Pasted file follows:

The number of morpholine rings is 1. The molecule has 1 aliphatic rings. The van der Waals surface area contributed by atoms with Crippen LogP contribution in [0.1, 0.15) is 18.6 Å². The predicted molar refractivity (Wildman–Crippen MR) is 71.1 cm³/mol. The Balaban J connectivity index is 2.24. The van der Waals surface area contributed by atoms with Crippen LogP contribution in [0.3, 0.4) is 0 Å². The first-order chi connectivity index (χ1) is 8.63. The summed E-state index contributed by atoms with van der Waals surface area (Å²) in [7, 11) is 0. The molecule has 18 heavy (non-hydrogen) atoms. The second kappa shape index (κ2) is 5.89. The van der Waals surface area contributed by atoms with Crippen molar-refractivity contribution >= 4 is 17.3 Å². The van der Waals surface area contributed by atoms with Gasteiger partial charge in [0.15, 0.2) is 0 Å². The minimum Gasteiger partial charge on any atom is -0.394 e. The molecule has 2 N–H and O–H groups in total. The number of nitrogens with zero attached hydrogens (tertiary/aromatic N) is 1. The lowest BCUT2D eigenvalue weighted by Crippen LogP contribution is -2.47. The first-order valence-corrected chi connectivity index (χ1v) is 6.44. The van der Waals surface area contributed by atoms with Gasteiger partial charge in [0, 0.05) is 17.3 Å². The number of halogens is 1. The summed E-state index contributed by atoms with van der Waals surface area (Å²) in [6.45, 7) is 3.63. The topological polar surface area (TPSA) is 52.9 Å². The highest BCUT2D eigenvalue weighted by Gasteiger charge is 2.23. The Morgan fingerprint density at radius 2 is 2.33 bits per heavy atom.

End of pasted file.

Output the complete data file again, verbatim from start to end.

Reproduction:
The number of morpholine rings is 1. The molecule has 1 aliphatic rings. The van der Waals surface area contributed by atoms with Crippen LogP contribution in [0.1, 0.15) is 18.6 Å². The predicted molar refractivity (Wildman–Crippen MR) is 71.1 cm³/mol. The Balaban J connectivity index is 2.24. The van der Waals surface area contributed by atoms with Crippen LogP contribution in [0.3, 0.4) is 0 Å². The first-order chi connectivity index (χ1) is 8.63. The summed E-state index contributed by atoms with van der Waals surface area (Å²) in [7, 11) is 0. The molecule has 18 heavy (non-hydrogen) atoms. The second kappa shape index (κ2) is 5.89. The van der Waals surface area contributed by atoms with Crippen molar-refractivity contribution >= 4 is 17.3 Å². The van der Waals surface area contributed by atoms with Gasteiger partial charge in [0.15, 0.2) is 0 Å². The minimum Gasteiger partial charge on any atom is -0.394 e. The molecule has 2 N–H and O–H groups in total. The number of nitrogens with zero attached hydrogens (tertiary/aromatic N) is 1. The lowest BCUT2D eigenvalue weighted by Crippen LogP contribution is -2.47. The first-order valence-corrected chi connectivity index (χ1v) is 6.44. The van der Waals surface area contributed by atoms with Gasteiger partial charge in [0, 0.05) is 17.3 Å². The number of halogens is 1. The summed E-state index contributed by atoms with van der Waals surface area (Å²) in [6.45, 7) is 3.63. The topological polar surface area (TPSA) is 52.9 Å². The highest BCUT2D eigenvalue weighted by Gasteiger charge is 2.23. The Morgan fingerprint density at radius 2 is 2.33 bits per heavy atom.